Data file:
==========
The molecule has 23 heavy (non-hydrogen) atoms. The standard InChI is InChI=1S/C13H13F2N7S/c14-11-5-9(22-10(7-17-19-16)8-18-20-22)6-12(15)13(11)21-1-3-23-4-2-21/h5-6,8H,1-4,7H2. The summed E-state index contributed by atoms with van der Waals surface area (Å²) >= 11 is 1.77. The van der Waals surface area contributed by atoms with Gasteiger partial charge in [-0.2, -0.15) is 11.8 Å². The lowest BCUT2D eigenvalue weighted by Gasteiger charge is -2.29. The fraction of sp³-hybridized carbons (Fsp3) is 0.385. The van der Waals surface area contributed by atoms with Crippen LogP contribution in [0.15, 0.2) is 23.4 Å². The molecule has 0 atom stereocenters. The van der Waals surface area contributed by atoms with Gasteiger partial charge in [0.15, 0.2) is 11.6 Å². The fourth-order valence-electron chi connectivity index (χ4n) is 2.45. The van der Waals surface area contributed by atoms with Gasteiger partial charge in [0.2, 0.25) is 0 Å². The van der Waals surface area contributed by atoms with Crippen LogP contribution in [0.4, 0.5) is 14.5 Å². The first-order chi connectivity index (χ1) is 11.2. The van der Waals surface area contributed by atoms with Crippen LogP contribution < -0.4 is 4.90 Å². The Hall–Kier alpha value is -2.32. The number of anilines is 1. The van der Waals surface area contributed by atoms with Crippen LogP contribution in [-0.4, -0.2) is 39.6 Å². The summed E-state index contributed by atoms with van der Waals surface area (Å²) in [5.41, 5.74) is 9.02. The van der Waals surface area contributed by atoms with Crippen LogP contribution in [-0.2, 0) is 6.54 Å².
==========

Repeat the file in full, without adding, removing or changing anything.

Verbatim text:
The molecule has 23 heavy (non-hydrogen) atoms. The standard InChI is InChI=1S/C13H13F2N7S/c14-11-5-9(22-10(7-17-19-16)8-18-20-22)6-12(15)13(11)21-1-3-23-4-2-21/h5-6,8H,1-4,7H2. The summed E-state index contributed by atoms with van der Waals surface area (Å²) >= 11 is 1.77. The van der Waals surface area contributed by atoms with Gasteiger partial charge in [-0.2, -0.15) is 11.8 Å². The lowest BCUT2D eigenvalue weighted by Gasteiger charge is -2.29. The fraction of sp³-hybridized carbons (Fsp3) is 0.385. The van der Waals surface area contributed by atoms with Crippen LogP contribution in [0.15, 0.2) is 23.4 Å². The molecule has 0 atom stereocenters. The van der Waals surface area contributed by atoms with Gasteiger partial charge in [0.15, 0.2) is 11.6 Å². The fourth-order valence-electron chi connectivity index (χ4n) is 2.45. The van der Waals surface area contributed by atoms with Gasteiger partial charge in [0.2, 0.25) is 0 Å². The van der Waals surface area contributed by atoms with Crippen LogP contribution in [0.4, 0.5) is 14.5 Å². The first-order chi connectivity index (χ1) is 11.2. The van der Waals surface area contributed by atoms with Crippen LogP contribution < -0.4 is 4.90 Å². The Hall–Kier alpha value is -2.32. The number of anilines is 1. The van der Waals surface area contributed by atoms with Crippen LogP contribution in [-0.4, -0.2) is 39.6 Å². The summed E-state index contributed by atoms with van der Waals surface area (Å²) in [5.41, 5.74) is 9.02. The van der Waals surface area contributed by atoms with Crippen LogP contribution in [-0.2, 0) is 6.54 Å².